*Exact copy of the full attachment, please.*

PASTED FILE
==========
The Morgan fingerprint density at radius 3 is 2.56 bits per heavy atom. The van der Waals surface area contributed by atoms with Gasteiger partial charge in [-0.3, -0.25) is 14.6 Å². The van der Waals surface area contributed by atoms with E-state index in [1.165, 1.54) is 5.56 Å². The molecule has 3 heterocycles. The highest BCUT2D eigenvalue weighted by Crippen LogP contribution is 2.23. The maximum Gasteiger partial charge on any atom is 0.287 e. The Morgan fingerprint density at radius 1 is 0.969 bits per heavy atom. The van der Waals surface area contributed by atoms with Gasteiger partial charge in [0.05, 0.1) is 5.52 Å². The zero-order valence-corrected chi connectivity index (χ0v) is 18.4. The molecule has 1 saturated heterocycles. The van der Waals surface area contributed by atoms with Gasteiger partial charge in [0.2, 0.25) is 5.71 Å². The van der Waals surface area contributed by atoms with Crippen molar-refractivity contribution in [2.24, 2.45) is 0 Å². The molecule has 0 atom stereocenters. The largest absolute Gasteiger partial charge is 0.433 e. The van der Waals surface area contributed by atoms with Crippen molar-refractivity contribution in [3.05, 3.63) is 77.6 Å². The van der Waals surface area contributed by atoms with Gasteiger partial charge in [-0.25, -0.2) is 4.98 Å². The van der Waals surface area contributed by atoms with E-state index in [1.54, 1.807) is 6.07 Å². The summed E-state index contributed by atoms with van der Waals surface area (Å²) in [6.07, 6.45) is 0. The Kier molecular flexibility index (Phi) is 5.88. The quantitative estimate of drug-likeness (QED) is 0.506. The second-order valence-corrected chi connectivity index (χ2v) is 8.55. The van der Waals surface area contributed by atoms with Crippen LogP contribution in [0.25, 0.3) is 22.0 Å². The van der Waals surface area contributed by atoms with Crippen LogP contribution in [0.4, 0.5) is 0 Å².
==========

The Morgan fingerprint density at radius 3 is 2.56 bits per heavy atom. The van der Waals surface area contributed by atoms with Gasteiger partial charge in [-0.3, -0.25) is 14.6 Å². The van der Waals surface area contributed by atoms with E-state index in [1.165, 1.54) is 5.56 Å². The molecule has 3 heterocycles. The highest BCUT2D eigenvalue weighted by Crippen LogP contribution is 2.23. The maximum Gasteiger partial charge on any atom is 0.287 e. The Morgan fingerprint density at radius 1 is 0.969 bits per heavy atom. The van der Waals surface area contributed by atoms with Gasteiger partial charge in [0.05, 0.1) is 5.52 Å². The zero-order valence-corrected chi connectivity index (χ0v) is 18.4. The molecule has 1 saturated heterocycles. The van der Waals surface area contributed by atoms with Gasteiger partial charge in [0.2, 0.25) is 5.71 Å². The van der Waals surface area contributed by atoms with Crippen molar-refractivity contribution in [2.24, 2.45) is 0 Å². The molecule has 0 atom stereocenters. The largest absolute Gasteiger partial charge is 0.433 e. The van der Waals surface area contributed by atoms with Crippen molar-refractivity contribution in [3.05, 3.63) is 77.6 Å². The van der Waals surface area contributed by atoms with Gasteiger partial charge in [-0.25, -0.2) is 4.98 Å². The van der Waals surface area contributed by atoms with E-state index in [1.54, 1.807) is 6.07 Å². The summed E-state index contributed by atoms with van der Waals surface area (Å²) in [6.07, 6.45) is 0. The Kier molecular flexibility index (Phi) is 5.88. The quantitative estimate of drug-likeness (QED) is 0.506. The second-order valence-corrected chi connectivity index (χ2v) is 8.55. The van der Waals surface area contributed by atoms with Crippen LogP contribution in [0.25, 0.3) is 22.0 Å². The van der Waals surface area contributed by atoms with Crippen LogP contribution in [0.4, 0.5) is 0 Å².